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People, Language & Religion


According to the 2001 census, the vast majority of the inhabitants of the Czech Republic are Czechs (94.24%). The most numerous national minorities are: Slovaks (1.89%); Poles (0.51%); Germans (0.38%); Ukrainians (0.22%); Vietnamese (0.17%); Hungarians (0.14%); Russians (0.12%); Romani (0.11%); Bulgarians (0.04%); and Greeks (0.03%). According to some estimates, there are actually more than 200,000 Romani people in the Czech Republic.

There were 436,116 foreigners residing in the country in October 2009, according to the Czech Interior Ministry, with the largest groups being Ukrainian (132,481), Slovak (75,210), Vietnamese (61,102), Russian (29,976), Polish (19,790), German (14,156), Moldovan (10,315), Bulgarian (6,346), Mongolian (5,924), American (5,803), Chinese (5,314), British (4,461), Belarusian (4,441), Serbian (4,098), Romanian (4,021), Kazakh (3,896), Austrian (3,114), Italian (2,580), Dutch (2,553), French (2,356), Croatian (2,351), Bosnian (2,240), Armenian (2,021), Uzbek (1,969), Macedonian (1,787) and Japanese (1,581).

The Jewish population of Bohemia and Moravia, 118,000 according to the 1930 census, was virtually annihilated by the Nazis during the Holocaust. There were approximately 4,000 Jews in the Czech Republic in 2005.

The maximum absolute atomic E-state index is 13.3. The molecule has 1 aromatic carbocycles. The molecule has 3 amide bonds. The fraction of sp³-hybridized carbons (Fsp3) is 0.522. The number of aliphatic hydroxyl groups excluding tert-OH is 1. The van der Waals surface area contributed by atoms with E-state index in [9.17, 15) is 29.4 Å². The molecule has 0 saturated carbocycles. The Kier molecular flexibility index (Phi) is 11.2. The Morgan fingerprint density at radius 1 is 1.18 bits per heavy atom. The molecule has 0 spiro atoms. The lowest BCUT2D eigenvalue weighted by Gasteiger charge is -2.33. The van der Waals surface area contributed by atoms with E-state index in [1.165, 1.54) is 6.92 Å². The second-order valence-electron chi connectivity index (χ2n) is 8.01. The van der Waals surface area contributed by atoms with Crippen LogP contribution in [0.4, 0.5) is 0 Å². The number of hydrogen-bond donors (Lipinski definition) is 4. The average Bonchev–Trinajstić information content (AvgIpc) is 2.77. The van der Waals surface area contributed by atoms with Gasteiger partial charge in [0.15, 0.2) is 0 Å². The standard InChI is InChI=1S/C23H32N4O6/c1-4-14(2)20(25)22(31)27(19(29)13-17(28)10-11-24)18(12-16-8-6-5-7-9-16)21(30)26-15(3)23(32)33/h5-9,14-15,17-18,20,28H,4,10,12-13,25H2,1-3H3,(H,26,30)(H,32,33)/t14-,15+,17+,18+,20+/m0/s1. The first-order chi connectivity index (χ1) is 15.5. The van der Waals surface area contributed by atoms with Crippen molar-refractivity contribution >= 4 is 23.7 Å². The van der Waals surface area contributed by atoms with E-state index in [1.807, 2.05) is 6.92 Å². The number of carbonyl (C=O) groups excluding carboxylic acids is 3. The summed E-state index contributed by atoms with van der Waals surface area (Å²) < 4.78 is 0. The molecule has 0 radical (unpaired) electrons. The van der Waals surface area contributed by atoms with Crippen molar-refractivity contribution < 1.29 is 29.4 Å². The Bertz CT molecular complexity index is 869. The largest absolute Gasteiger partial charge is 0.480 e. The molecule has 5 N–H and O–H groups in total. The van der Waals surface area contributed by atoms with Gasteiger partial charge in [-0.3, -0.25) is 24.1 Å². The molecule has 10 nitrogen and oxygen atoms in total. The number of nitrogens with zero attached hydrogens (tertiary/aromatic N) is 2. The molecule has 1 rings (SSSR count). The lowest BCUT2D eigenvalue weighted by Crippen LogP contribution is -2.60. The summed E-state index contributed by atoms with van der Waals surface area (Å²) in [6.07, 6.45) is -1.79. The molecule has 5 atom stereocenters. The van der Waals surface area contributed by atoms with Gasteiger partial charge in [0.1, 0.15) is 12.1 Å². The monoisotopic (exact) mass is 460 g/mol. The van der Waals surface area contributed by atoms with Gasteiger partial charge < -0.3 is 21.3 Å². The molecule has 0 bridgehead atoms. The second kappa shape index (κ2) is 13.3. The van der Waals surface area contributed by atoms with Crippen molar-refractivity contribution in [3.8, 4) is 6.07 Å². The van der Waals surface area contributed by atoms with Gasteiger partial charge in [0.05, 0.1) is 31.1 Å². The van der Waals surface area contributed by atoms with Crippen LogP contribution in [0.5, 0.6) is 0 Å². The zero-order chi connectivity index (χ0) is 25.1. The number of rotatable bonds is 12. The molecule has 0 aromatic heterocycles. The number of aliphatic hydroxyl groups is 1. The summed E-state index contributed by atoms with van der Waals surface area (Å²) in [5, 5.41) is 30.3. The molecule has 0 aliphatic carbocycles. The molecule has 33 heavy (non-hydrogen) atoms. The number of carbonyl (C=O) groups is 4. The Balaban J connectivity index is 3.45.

Czech, which belongs to the Slavic language group, is the major and official language. In addition to the letters of the English alphabet, the Czech language has both vowels and consonants with acute accents (indicating length) and háceks: á, é, í, ó, ú, y´, c, dc, e, n, r, š, t, z, as well as u˚ (the circle also indicates length). In Czech, q, w, and x are found only in foreign words. There are numerous dialects. Many older Czechs speak German; many younger people speak Russian and English. Slovak is also spoken.


The Czech Republic, along with Estonia, has one of the least religious populations in the world. Historically, the Czech people have been characterised as "tolerant and even indifferent towards religion". According to the 2001 census, 59% of the country is agnostic, atheist or non-believer, 26.8% is Roman Catholic and 2.5% is Protestant. According to the census, the fastest growing religions during the intercensal period between 1991 and 2001 was the non-religious by 19.1%. Christianity showed negative growth, especially the Roman Catholic Church which lost more than 1 million of its members in 10 years.





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